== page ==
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Keeping the history of the Smoky Mountains alive is one of the most important things for the national park. In order to do that, the National Park Service has announced that there are major changes happening to a few of the historic structures in the Great Smoky Mountains National Park.
Since implementing their ongoing preservation efforts, national park crews will be giving some much needed attention to a few of the historic areas and buildings. Read on to find out more:
Cades Cove is one of the most popular places to visit in the national park, so crews and officials have made it a point to keep the area completely open for visitation. As part of the preservation efforts, one main goal right now is to make the meadow area more accessible to animals and birds.
Over time, the meadows have slowly disappeared and become grassy lands. With that, some of the wildlife and birds have made their home elsewhere in the national park, or elsewhere in another state. In order to bring those animals back to their natural habitat, the crews are trying to restore the are. It is part of an ongoing effort to restore all of the natural habitats in the national park, especially Cades Cove, to keep animals thriving naturally.
For more information on these efforts, take a look at our blog: National Park Crews Working to Save Cades Cove in the Great Smoky Mountains
The Noah Bud Ogle Cabin has endured some harsh weather conditions since it was built! The cabin is located on the Roaring Fork Motor Nature Trail, and is a popular photo opportunity for visitors to the Smoky Mountains.
The roof on the cabin needs some remodeling, so national park crews are working to give it a new roof. The roof is designed to last up to 15 years, so they won’t have to make these renovations often. Their goal is to keep the structure as historically accurate as possible.
The cabin is accessible to the public on Saturdays and Sundays. There will be temporary fencing around the cabin to keep visitors and park crew members safe. The cabin is scheduled to reopen on August 16.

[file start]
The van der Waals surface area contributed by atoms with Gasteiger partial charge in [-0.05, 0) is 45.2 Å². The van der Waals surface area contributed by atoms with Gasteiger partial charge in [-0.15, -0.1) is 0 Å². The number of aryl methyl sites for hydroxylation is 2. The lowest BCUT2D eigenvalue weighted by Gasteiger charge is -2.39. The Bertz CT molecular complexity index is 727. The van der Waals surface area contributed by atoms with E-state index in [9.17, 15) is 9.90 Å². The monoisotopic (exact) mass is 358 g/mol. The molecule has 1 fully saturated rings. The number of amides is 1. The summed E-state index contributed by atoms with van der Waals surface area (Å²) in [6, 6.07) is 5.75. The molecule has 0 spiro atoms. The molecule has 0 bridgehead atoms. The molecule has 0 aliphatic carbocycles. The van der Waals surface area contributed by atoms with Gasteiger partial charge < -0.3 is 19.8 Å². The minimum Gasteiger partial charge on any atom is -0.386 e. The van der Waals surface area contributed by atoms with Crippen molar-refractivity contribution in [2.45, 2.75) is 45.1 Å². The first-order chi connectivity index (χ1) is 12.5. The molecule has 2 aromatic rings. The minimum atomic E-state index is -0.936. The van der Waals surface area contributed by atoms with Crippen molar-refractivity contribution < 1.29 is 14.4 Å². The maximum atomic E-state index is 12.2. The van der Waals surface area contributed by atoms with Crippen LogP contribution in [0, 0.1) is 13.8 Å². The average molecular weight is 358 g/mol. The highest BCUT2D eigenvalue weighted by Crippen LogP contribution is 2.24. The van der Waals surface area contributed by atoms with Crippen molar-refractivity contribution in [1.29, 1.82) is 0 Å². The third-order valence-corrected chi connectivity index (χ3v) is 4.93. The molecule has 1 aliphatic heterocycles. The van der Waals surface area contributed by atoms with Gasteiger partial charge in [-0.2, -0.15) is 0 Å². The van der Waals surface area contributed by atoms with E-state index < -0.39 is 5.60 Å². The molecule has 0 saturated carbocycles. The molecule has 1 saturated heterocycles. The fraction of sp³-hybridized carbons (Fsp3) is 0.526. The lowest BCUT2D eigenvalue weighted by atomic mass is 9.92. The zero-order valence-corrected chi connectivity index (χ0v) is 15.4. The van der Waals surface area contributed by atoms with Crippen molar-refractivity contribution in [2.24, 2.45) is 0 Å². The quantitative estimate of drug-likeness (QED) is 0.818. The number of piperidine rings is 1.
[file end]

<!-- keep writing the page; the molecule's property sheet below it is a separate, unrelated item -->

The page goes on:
Follow this link to the National Park Service website for more information about the Noah Bud Ogle Cabin and the Roaring Fork Motor Nature Trail.
Of all the historic sites in the Smoky Mountains, the Rockefeller monument at Newfound Gap may be the most important of all of the areas.
From August 4 through September 30, 2014 the walkways around the parking lot and Rockefeller monument will be partially closed for renovations.
There will be crews working to re-grout the flagstone walks during this time. The area is scheduled to reopen as soon as the project is complete, by September 30.
See Related Article: The Truth About Newfound Gap Road and Driving Through the Smoky Mountains
It is nothing out of the ordinary for structures in the national park to need renovations. Many of the buildings and structures are very old and need attention to keep them in the best condition possible.
Believe it or not, many of the structures in the national park have undergone some form of renovation since they were built. Keep in mind that some of the buildings are hundreds of years old, so they need a little help to stay standing.
In order to keep up the history of the Smoky Mountains in great shape, it’s necessary for national park crews to renovate when they see a need. The renovations do no harm to the structures and only improve their quality to keep them standing for years and years to come.
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